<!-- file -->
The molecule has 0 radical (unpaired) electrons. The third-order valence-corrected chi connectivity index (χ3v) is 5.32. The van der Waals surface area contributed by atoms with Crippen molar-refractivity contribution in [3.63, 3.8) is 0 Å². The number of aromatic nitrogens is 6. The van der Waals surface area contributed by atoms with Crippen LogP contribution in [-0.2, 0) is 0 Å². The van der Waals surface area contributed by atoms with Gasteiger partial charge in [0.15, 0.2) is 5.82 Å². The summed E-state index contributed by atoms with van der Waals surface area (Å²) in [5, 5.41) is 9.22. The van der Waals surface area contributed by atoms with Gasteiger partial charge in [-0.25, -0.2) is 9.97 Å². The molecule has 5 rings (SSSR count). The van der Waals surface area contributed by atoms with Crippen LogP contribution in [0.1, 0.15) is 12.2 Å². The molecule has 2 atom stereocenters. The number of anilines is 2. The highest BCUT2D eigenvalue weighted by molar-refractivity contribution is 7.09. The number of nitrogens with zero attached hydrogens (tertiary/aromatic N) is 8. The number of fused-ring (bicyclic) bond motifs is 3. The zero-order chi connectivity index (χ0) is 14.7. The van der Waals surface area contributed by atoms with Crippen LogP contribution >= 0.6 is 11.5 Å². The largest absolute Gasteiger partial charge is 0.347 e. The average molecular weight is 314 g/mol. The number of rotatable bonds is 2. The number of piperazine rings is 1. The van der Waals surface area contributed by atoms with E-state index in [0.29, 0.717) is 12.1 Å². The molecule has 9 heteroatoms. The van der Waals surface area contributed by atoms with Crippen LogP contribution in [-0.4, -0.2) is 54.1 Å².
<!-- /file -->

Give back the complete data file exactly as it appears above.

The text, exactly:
The molecule has 0 radical (unpaired) electrons. The third-order valence-corrected chi connectivity index (χ3v) is 5.32. The van der Waals surface area contributed by atoms with Crippen molar-refractivity contribution in [3.63, 3.8) is 0 Å². The number of aromatic nitrogens is 6. The van der Waals surface area contributed by atoms with Crippen LogP contribution in [-0.2, 0) is 0 Å². The van der Waals surface area contributed by atoms with Gasteiger partial charge in [0.15, 0.2) is 5.82 Å². The summed E-state index contributed by atoms with van der Waals surface area (Å²) in [5, 5.41) is 9.22. The van der Waals surface area contributed by atoms with Gasteiger partial charge in [-0.25, -0.2) is 9.97 Å². The molecule has 5 rings (SSSR count). The van der Waals surface area contributed by atoms with Crippen LogP contribution in [0.1, 0.15) is 12.2 Å². The molecule has 2 atom stereocenters. The number of anilines is 2. The highest BCUT2D eigenvalue weighted by molar-refractivity contribution is 7.09. The number of nitrogens with zero attached hydrogens (tertiary/aromatic N) is 8. The number of fused-ring (bicyclic) bond motifs is 3. The zero-order chi connectivity index (χ0) is 14.7. The van der Waals surface area contributed by atoms with Crippen LogP contribution >= 0.6 is 11.5 Å². The largest absolute Gasteiger partial charge is 0.347 e. The average molecular weight is 314 g/mol. The number of rotatable bonds is 2. The number of piperazine rings is 1. The van der Waals surface area contributed by atoms with E-state index in [0.29, 0.717) is 12.1 Å². The molecule has 9 heteroatoms. The van der Waals surface area contributed by atoms with Crippen LogP contribution in [-0.4, -0.2) is 54.1 Å².